B is for Breathing
|Author: null null||Published: 18th May 2012 13:09|
Some time ago I was listening to a very old man being interviewed on Radio 4 about his longevity. The presenter asked how he had lived so long - well over 100. The old man said a few things about his healthy lifestyle and then added ‘Oh and breathing'. The presenter laughed rather awkwardly, and let the comment go.
Breathing well is important for both physical and mental health. Our breathing patterns are linked to stress responses in our nervous system, and using the breath is one of the most effective ways to manage stress and anxiety. The brain accesses out breathing patterns to determine how safe or in danger we feel. So if we take shallow, erratic breaths from the chest, the brain will register danger. This is a very useful response when genuinely faced with a dangerous situation, but otherwise the stress response may be triggered unnecessarily because of the way we breathe.
Most people believe that breathing is something we do involuntarily, but by learning more about how we breathe we can begin to exert more control. In the short term, breathing exercises can help us quickly access our ‘relaxation response' so as to calm and soothe the nervous system. In the longer term we can use the breath to help our nervous system become more robust and resilient, better able to manage stress.
Breathing control improves performance for example in singing, public speaking, sport and physical activities. It's used to help women manage childbirth and pain management generally, to increase lung capacity, to improve brain function and help with relaxation.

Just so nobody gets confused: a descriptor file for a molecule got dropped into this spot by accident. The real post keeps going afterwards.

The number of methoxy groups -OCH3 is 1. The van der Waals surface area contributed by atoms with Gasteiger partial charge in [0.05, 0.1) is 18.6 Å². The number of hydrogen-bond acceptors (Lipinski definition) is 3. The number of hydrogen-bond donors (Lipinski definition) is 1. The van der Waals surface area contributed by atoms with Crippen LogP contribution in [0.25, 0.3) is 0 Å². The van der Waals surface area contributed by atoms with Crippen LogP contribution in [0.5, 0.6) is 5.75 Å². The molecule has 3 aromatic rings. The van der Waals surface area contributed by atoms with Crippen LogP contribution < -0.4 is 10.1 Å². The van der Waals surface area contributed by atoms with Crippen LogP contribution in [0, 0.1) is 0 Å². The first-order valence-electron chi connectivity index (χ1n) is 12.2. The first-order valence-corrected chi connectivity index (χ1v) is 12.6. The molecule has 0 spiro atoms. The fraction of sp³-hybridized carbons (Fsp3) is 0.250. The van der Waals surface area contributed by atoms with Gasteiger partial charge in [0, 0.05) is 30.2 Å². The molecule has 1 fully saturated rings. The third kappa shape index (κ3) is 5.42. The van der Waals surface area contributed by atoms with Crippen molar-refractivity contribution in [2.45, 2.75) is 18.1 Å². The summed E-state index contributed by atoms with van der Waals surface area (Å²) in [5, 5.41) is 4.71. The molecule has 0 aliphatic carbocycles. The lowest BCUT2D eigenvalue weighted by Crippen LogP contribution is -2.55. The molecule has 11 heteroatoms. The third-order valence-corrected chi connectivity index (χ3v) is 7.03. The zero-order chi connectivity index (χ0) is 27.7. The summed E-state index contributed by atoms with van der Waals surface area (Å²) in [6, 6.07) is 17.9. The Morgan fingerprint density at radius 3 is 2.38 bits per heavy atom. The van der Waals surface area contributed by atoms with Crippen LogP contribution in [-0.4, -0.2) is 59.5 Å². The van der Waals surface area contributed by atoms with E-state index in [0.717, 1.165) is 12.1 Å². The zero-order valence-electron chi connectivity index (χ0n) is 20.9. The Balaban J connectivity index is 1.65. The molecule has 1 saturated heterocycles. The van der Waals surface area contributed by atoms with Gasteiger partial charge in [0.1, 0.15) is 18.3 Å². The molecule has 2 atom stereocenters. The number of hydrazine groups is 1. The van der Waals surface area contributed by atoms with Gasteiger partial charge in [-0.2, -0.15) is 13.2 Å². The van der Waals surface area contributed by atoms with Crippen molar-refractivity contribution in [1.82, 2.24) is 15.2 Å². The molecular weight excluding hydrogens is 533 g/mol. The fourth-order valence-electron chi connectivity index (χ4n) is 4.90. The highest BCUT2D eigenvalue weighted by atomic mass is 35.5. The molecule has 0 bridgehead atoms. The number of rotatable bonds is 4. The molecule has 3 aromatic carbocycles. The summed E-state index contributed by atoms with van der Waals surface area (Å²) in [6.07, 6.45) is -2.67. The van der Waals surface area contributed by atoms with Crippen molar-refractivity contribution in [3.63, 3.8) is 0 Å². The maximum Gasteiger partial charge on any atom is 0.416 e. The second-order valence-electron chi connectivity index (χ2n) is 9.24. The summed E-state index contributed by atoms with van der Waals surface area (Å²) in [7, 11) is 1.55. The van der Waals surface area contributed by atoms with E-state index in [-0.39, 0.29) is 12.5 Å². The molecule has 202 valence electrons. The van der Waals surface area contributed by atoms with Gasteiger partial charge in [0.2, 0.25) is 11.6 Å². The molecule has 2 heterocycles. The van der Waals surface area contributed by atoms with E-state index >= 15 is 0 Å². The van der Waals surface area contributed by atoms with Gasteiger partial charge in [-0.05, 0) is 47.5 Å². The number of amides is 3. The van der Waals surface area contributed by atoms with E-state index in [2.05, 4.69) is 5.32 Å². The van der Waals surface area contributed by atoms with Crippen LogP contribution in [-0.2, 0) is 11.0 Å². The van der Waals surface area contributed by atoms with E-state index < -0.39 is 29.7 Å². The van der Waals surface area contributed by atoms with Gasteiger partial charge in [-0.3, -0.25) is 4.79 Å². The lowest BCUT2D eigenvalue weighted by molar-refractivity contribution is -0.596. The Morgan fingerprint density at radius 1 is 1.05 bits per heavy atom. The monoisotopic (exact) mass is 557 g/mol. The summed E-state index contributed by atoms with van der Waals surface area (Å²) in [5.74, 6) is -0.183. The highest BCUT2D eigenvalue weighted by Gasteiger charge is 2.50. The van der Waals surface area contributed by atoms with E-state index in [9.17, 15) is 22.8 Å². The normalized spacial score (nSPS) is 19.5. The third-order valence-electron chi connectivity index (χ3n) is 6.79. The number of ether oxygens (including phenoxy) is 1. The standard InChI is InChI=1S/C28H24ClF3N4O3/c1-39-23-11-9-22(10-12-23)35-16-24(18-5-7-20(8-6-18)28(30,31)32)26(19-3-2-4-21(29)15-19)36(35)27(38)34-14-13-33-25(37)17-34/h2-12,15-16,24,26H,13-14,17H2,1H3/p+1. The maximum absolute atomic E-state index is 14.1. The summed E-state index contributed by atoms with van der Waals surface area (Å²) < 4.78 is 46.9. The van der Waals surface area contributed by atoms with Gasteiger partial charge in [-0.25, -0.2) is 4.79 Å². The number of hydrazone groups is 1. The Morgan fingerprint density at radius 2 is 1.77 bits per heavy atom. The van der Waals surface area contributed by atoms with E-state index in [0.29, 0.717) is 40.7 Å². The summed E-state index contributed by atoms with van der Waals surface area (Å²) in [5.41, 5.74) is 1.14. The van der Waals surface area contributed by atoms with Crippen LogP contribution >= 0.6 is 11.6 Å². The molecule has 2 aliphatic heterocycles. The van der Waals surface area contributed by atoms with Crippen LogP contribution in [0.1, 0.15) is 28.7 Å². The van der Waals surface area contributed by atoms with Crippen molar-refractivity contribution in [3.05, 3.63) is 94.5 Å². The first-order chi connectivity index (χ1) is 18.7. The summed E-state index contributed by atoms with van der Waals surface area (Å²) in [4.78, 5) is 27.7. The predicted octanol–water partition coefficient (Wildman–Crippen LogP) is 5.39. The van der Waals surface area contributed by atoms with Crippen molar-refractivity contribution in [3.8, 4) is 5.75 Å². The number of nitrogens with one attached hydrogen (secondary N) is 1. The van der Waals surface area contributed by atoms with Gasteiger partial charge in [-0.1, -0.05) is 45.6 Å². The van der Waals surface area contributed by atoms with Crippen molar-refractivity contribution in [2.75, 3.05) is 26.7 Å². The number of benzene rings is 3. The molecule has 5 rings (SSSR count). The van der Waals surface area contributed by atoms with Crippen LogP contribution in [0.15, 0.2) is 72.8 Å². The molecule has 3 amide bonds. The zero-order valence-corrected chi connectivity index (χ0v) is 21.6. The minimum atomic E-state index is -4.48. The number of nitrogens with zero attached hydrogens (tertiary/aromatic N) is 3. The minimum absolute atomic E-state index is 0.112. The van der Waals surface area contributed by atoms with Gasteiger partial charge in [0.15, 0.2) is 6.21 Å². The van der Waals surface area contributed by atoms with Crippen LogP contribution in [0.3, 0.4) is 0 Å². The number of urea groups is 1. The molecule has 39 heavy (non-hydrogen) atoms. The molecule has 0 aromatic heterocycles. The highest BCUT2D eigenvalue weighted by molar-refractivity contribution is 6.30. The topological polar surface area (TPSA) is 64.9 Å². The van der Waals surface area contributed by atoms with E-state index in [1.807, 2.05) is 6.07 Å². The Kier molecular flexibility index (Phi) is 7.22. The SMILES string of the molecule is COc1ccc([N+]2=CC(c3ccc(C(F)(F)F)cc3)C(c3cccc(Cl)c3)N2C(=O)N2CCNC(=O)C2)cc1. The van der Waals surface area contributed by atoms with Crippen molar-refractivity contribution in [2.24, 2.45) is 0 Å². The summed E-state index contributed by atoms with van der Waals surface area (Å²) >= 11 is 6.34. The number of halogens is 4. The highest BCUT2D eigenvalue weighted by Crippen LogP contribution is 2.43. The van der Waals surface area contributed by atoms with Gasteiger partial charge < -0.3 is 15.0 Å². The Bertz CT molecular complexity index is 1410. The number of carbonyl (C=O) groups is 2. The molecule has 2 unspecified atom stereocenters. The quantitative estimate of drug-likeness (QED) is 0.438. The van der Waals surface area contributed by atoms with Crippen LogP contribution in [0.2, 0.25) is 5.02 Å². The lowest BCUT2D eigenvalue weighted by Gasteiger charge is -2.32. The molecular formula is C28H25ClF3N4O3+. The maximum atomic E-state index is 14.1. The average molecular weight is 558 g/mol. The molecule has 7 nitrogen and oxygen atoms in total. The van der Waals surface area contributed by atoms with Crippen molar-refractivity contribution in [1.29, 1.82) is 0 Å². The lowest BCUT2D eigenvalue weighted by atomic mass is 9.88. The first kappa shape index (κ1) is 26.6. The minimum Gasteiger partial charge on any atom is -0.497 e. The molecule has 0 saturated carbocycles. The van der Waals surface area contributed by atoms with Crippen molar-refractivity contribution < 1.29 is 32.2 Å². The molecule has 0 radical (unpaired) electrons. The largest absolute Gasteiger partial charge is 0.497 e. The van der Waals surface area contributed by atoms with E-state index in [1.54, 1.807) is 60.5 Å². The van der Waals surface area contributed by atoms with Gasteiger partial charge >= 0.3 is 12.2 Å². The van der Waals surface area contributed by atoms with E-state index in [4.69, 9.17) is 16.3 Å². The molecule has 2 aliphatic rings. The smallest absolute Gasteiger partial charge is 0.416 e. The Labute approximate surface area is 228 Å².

In Mindfulness, now increasingly used in mental health care settings, the breath is used as a focus of concentration. This acts as an antidote to restlessness and anxiety, develops awareness of the mind's tendency to jump from one thing to another, and helps relaxation.
Here is a very simple breathing exercise you can practice regularly. The short video above shows me explaining the same exercise:
Breathe slowly and deeply in through your nose, and out through your mouth in a steady rhythm.
Try to make your breath out twice as long as your breath in.
To do this you may find it helpful to count slowly "one, two" as you breathe in, and "one, two, three, four" as you breathe out.
Practising the use of the diaphragm, the big muscle under the lungs, will help reduce the physical effects of anxiety.
When we're anxious we tend to breathe using the muscles at the top of our chest and shoulders.
So we breathe faster and feel more breathless and anxious.
You can check if you are using your diaphragm by feeling just below your breastbone (sternum) at the top of your abdomen.
If you give a little cough, you can feel the diaphragm push out here.
If you hold your hand here you should feel it move in and out as you breathe.
Try to relax your shoulders and upper chest muscles when you breathe.
With each breath out, consciously try to relax those muscles until you are mainly using your diaphragm to breathe.